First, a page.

By the way, I am talking to friends and such too. I have a few friends who are in the government contracting business as project managers and I plan on getting their take this weekend at our get together. I have two friends who work for the federal government as well, but they are both "boots on the ground" federal law enforcement and I don't know if they would know what white collar skills are needed. Anyway, I am asking here because I am trying to gather as much information as possible.
Last edited by Calico on Fri May 03, 2019 10:58 am, edited 5 times in total.

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Watty
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Re: Technological literacy skills sought after by employers/possible job change

Post by Watty » Fri May 03, 2019 9:52 am

Calico wrote:
Fri May 03, 2019 9:08 am
I really think the industry my non-profit serves is going to the computers.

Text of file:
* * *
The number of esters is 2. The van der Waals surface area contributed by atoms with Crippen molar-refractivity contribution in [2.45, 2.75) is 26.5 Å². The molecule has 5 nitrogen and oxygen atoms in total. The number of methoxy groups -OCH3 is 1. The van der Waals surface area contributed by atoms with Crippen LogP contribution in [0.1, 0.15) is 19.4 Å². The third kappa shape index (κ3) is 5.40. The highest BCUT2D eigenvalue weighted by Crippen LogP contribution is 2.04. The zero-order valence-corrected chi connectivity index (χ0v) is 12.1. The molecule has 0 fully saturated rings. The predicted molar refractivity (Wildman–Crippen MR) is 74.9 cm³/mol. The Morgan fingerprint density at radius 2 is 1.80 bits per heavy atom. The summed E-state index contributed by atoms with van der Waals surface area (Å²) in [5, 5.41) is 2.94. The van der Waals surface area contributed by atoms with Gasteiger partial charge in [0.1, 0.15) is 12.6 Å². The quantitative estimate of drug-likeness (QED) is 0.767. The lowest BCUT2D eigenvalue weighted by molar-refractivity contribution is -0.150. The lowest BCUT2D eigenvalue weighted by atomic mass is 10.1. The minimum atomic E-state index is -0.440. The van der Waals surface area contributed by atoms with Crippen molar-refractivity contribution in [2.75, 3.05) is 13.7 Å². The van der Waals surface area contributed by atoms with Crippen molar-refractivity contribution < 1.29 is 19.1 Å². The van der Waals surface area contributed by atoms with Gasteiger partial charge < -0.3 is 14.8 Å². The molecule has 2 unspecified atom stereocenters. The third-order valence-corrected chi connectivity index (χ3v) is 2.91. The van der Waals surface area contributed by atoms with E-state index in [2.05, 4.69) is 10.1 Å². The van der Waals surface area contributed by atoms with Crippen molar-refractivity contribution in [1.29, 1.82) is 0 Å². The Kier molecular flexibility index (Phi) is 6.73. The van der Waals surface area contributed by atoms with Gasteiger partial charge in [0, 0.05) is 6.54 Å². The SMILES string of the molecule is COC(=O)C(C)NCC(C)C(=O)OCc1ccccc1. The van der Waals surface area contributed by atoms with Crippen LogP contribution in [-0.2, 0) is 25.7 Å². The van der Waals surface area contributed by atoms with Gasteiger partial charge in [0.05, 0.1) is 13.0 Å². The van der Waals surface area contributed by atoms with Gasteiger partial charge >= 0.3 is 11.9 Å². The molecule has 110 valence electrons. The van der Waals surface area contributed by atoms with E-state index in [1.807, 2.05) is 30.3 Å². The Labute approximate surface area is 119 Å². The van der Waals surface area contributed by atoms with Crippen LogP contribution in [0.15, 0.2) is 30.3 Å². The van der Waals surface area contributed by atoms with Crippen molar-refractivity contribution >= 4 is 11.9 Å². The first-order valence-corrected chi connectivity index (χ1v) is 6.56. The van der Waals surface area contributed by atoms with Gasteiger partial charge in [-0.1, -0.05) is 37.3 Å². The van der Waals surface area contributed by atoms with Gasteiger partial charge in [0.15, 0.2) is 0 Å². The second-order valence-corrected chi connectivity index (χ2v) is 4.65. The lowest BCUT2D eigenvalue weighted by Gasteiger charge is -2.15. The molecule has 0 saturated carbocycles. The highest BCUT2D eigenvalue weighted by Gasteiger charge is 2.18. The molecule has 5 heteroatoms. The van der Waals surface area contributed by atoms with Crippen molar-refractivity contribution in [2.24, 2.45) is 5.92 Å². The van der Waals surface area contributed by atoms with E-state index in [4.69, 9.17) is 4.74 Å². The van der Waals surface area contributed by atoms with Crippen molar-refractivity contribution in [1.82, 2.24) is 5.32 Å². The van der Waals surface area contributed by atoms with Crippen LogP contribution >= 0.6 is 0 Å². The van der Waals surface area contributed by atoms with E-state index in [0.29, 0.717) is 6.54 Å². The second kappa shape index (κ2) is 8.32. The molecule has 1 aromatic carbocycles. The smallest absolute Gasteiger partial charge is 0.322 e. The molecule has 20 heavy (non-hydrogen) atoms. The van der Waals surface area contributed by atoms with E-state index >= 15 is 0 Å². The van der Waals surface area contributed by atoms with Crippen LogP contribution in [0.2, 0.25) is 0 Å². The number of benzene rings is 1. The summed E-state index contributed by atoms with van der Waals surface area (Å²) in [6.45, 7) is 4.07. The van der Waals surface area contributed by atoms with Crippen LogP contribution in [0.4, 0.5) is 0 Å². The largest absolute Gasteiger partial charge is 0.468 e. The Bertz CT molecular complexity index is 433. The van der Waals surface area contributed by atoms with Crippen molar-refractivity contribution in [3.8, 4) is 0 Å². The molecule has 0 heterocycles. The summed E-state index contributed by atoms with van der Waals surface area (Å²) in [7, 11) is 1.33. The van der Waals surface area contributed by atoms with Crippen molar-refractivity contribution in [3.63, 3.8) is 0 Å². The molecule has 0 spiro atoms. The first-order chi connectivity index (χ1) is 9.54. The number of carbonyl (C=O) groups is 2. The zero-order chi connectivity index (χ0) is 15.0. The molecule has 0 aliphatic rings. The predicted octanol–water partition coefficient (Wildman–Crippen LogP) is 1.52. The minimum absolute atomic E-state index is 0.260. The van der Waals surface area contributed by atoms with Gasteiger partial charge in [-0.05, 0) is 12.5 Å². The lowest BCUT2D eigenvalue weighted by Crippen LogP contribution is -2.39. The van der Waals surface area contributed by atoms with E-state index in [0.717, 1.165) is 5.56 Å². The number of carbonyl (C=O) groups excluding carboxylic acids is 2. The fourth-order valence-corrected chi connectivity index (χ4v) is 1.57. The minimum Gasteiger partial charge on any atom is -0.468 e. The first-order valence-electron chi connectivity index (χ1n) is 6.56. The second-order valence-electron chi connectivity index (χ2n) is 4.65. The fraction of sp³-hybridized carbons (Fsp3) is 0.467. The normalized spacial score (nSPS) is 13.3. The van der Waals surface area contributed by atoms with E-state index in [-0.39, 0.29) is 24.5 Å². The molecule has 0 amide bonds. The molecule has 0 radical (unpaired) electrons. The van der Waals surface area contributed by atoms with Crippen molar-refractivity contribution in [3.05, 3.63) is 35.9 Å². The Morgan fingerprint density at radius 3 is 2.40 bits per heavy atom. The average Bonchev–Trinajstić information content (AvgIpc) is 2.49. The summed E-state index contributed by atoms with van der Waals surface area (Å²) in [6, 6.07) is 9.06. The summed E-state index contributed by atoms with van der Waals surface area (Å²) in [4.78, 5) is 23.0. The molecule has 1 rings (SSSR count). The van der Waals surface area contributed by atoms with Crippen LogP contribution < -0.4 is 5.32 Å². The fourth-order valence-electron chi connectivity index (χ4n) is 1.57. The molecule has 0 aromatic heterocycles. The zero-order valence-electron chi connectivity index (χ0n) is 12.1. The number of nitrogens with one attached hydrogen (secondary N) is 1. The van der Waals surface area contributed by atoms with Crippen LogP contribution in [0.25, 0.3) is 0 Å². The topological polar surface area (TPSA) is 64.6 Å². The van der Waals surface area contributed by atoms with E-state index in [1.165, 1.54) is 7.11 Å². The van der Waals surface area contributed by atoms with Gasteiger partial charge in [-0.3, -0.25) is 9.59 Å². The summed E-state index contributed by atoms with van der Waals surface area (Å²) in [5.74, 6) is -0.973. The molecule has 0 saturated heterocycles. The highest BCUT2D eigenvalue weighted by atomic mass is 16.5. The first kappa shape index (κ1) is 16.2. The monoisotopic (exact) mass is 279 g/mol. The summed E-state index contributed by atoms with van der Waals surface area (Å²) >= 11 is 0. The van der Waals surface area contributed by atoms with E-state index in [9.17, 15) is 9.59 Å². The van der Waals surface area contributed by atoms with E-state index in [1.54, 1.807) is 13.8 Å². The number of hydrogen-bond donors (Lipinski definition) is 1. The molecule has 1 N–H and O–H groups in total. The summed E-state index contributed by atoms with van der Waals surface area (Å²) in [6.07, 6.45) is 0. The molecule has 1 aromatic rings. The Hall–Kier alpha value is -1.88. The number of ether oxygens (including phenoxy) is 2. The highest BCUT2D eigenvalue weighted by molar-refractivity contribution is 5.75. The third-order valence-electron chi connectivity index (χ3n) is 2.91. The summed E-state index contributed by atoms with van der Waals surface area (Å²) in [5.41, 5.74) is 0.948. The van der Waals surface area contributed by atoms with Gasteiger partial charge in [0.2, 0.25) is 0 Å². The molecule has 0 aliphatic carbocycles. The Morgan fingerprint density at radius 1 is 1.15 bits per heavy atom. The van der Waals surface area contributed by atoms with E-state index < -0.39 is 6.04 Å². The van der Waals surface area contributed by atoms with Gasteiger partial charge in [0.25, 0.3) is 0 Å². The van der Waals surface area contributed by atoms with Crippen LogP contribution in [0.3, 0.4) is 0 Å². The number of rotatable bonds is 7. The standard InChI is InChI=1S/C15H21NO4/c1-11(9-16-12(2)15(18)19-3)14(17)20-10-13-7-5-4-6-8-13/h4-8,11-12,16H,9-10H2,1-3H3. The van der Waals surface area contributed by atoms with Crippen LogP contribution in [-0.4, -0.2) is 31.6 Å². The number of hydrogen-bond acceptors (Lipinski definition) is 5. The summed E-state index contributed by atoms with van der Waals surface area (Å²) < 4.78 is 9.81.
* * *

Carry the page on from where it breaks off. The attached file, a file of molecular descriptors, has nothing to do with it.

plan B is I need to make sure I am ready to move to another workplace.
I am a retired computer programmer and I spend about 35 years doing software development in one form or another. For maybe the last 15 years of my career I still did technical work but my knowledge of my industry and company specific knowledge was more valuable than my technical skills.

It sounds like your industry is not going away like buggy whip manufacturers, it is just changing.

The first thing I would look at is which companies are doing the computer work in that field and then try to get a job with one of those companies. Your industry knowledge, management skills, and industry contacts could still be valuable and they could train you on the technical stuff that you need to know.